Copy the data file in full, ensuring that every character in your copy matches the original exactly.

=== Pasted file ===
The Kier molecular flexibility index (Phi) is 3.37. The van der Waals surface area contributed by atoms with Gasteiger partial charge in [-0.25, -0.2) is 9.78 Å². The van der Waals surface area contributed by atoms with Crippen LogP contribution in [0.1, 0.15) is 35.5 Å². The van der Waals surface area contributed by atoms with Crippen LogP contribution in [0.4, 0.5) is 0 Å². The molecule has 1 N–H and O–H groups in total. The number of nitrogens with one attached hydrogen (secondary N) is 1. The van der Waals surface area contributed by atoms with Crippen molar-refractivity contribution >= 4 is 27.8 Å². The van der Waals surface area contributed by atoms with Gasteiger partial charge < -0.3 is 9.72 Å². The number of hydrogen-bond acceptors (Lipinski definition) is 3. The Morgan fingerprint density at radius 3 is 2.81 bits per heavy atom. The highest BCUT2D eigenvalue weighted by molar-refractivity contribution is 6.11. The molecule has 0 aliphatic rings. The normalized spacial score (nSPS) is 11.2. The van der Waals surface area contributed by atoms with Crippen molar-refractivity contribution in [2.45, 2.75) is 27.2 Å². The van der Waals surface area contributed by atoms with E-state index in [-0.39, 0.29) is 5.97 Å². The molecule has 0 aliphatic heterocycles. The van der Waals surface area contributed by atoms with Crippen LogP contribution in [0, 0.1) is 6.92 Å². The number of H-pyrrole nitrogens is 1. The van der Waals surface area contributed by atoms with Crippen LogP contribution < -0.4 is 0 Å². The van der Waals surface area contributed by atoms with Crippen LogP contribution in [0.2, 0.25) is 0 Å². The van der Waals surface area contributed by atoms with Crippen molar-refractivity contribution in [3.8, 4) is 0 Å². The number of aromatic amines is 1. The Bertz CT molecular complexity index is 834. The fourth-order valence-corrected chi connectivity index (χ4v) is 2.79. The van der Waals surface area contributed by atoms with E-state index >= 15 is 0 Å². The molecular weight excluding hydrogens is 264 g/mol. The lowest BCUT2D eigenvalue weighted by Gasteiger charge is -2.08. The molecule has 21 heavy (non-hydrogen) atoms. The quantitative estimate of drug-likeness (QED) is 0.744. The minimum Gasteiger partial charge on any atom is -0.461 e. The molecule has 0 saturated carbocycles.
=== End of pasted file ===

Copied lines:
The Kier molecular flexibility index (Phi) is 3.37. The van der Waals surface area contributed by atoms with Gasteiger partial charge in [-0.25, -0.2) is 9.78 Å². The van der Waals surface area contributed by atoms with Crippen LogP contribution in [0.1, 0.15) is 35.5 Å². The van der Waals surface area contributed by atoms with Crippen LogP contribution in [0.4, 0.5) is 0 Å². The molecule has 1 N–H and O–H groups in total. The number of nitrogens with one attached hydrogen (secondary N) is 1. The van der Waals surface area contributed by atoms with Crippen molar-refractivity contribution >= 4 is 27.8 Å². The van der Waals surface area contributed by atoms with Gasteiger partial charge < -0.3 is 9.72 Å². The number of hydrogen-bond acceptors (Lipinski definition) is 3. The Morgan fingerprint density at radius 3 is 2.81 bits per heavy atom. The highest BCUT2D eigenvalue weighted by molar-refractivity contribution is 6.11. The molecule has 0 aliphatic rings. The normalized spacial score (nSPS) is 11.2. The van der Waals surface area contributed by atoms with Crippen molar-refractivity contribution in [2.45, 2.75) is 27.2 Å². The van der Waals surface area contributed by atoms with E-state index in [-0.39, 0.29) is 5.97 Å². The molecule has 0 aliphatic heterocycles. The van der Waals surface area contributed by atoms with Crippen LogP contribution in [0, 0.1) is 6.92 Å². The number of H-pyrrole nitrogens is 1. The van der Waals surface area contributed by atoms with Crippen LogP contribution < -0.4 is 0 Å². The van der Waals surface area contributed by atoms with Crippen LogP contribution in [0.2, 0.25) is 0 Å². The van der Waals surface area contributed by atoms with Crippen molar-refractivity contribution in [3.8, 4) is 0 Å². The number of aromatic amines is 1. The Bertz CT molecular complexity index is 834. The fourth-order valence-corrected chi connectivity index (χ4v) is 2.79. The van der Waals surface area contributed by atoms with E-state index >= 15 is 0 Å². The molecular weight excluding hydrogens is 264 g/mol. The lowest BCUT2D eigenvalue weighted by Gasteiger charge is -2.08. The molecule has 21 heavy (non-hydrogen) atoms. The quantitative estimate of drug-likeness (QED) is 0.744. The minimum Gasteiger partial charge on any atom is -0.461 e. The molecule has 0 saturated carbocycles.